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  • Where has it been suggested that benefits acrrued to date are to be altered?

    As for future changes, the public sector needs to adapt to the world that the private sector has lived in for years. My understanding is that changing pension conditions for future service gives the employee the right to resign without notice. In the private sector people recognise that they are lucky to have a job. In the public sector they expect a job for life.

    We can only have the public sector the private sector can afford to pay for.

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  • It's odd to see the expression 'glaring social inequality' used when it's mainly those at the lower end of the earnings scale who stand to benefit from the supposed inequality.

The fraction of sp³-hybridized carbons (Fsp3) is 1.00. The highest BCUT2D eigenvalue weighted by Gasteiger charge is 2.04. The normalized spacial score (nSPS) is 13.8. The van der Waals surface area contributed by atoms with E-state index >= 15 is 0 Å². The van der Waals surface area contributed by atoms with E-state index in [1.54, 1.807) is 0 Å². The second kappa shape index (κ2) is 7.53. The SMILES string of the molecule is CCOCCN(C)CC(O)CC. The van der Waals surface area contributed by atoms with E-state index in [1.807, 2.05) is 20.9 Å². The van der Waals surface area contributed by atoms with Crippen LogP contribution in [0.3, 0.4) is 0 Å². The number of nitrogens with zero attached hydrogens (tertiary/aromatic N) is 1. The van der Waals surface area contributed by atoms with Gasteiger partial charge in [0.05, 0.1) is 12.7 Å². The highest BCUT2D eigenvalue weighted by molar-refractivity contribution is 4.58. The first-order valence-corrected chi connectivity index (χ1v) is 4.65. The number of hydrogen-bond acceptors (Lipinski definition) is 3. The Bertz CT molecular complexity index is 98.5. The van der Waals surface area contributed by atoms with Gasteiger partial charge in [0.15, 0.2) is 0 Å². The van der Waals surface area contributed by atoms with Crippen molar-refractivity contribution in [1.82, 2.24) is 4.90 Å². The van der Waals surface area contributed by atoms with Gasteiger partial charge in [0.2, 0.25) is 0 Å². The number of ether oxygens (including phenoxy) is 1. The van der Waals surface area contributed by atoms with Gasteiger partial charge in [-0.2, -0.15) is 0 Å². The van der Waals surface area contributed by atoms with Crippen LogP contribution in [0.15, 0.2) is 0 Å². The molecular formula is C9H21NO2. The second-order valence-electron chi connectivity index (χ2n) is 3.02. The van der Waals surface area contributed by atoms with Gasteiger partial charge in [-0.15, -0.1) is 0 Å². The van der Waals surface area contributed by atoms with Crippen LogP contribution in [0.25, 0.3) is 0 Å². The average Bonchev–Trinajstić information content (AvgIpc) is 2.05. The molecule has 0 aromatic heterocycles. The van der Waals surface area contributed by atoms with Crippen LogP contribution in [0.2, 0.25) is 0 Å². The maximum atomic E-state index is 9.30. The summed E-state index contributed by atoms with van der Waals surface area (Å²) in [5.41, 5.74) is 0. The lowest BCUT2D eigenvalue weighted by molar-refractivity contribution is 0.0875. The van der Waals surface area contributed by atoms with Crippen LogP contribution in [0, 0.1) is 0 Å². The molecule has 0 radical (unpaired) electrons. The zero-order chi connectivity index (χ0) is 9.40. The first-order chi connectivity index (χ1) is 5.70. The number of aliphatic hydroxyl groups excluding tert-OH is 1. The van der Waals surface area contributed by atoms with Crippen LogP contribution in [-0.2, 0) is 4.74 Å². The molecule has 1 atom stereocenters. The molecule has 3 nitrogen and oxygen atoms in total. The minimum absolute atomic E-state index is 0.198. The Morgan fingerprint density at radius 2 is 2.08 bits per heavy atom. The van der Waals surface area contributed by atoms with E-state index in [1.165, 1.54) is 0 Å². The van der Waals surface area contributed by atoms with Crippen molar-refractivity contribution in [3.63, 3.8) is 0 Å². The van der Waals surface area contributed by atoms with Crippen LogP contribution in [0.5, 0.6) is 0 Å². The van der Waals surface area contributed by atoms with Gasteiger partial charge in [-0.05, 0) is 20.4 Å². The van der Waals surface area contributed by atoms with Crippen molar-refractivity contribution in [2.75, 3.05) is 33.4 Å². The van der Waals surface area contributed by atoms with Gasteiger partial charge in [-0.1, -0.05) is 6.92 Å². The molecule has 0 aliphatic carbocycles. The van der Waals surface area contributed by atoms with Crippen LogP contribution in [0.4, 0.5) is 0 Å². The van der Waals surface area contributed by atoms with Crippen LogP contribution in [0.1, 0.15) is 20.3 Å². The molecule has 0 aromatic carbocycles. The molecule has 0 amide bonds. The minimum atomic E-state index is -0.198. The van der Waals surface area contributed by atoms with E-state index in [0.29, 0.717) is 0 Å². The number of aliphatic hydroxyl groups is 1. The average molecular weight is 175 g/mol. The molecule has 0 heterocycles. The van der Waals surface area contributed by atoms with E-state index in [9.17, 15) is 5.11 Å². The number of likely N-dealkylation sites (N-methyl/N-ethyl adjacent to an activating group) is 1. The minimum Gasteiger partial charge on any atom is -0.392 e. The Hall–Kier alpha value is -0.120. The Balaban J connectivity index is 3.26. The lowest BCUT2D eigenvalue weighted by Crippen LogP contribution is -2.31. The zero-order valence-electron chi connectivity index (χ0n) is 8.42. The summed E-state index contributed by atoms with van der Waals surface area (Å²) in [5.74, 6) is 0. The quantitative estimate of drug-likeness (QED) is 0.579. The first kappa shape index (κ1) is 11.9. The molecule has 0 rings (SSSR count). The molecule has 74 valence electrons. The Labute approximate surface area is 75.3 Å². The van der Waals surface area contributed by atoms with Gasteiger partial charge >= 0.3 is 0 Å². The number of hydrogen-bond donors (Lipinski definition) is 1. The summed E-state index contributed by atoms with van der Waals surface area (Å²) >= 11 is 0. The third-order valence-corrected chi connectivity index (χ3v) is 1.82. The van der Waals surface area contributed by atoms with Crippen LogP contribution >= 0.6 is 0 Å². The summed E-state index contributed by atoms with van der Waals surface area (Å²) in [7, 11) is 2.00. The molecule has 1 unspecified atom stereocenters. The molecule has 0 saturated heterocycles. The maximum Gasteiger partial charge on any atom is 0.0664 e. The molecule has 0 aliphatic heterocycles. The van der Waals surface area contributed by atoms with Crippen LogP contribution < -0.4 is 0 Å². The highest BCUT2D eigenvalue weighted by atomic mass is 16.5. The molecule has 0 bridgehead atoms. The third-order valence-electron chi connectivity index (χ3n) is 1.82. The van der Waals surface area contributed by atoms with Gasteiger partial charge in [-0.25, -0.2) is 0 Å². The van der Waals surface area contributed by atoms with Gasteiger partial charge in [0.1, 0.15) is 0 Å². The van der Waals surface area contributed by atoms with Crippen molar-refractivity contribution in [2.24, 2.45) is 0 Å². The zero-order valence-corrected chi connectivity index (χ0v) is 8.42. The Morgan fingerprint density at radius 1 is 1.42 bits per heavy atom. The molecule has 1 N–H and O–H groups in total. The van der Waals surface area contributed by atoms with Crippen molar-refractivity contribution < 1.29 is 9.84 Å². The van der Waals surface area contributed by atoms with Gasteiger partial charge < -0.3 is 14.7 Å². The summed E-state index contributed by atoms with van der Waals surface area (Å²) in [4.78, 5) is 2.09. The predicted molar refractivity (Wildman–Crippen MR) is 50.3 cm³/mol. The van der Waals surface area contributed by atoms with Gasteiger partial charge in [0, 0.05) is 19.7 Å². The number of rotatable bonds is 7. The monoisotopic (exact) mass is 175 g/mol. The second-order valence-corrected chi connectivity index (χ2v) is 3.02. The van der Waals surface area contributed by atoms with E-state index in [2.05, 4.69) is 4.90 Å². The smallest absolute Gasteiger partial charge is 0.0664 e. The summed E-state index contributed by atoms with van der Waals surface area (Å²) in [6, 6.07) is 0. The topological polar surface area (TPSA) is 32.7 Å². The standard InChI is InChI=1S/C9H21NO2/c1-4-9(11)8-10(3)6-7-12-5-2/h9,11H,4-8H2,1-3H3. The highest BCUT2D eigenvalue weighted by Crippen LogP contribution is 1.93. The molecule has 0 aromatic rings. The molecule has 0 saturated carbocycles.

A strange take on the old 'politics of envy' Tory mantra.

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  • When I took out my personal pension contract many years ago I took it out in good faith based on the GOVERNMENT rules at the time e.g being allowed to take benefits at age 50.

    But the Government changed my "contract" and now I can't access it to 55.

    So why can't public sector "contracts" which said retirement at 60 now be altered to retirement at 65.

    Lots of retrospective contract changes take place.

    When Gordon Brown removed tax free dividend receipt from my personal pension fund he didn't say this would only apply to new contributions, my existing equity investments were not ring fenced. ALL of my equity investments were affected.

    I have paid NI all my life and was expecting my state pension at 65 BUT now have to wait to 66 and many will have to wait to 68. There is even talk of this moving to age 70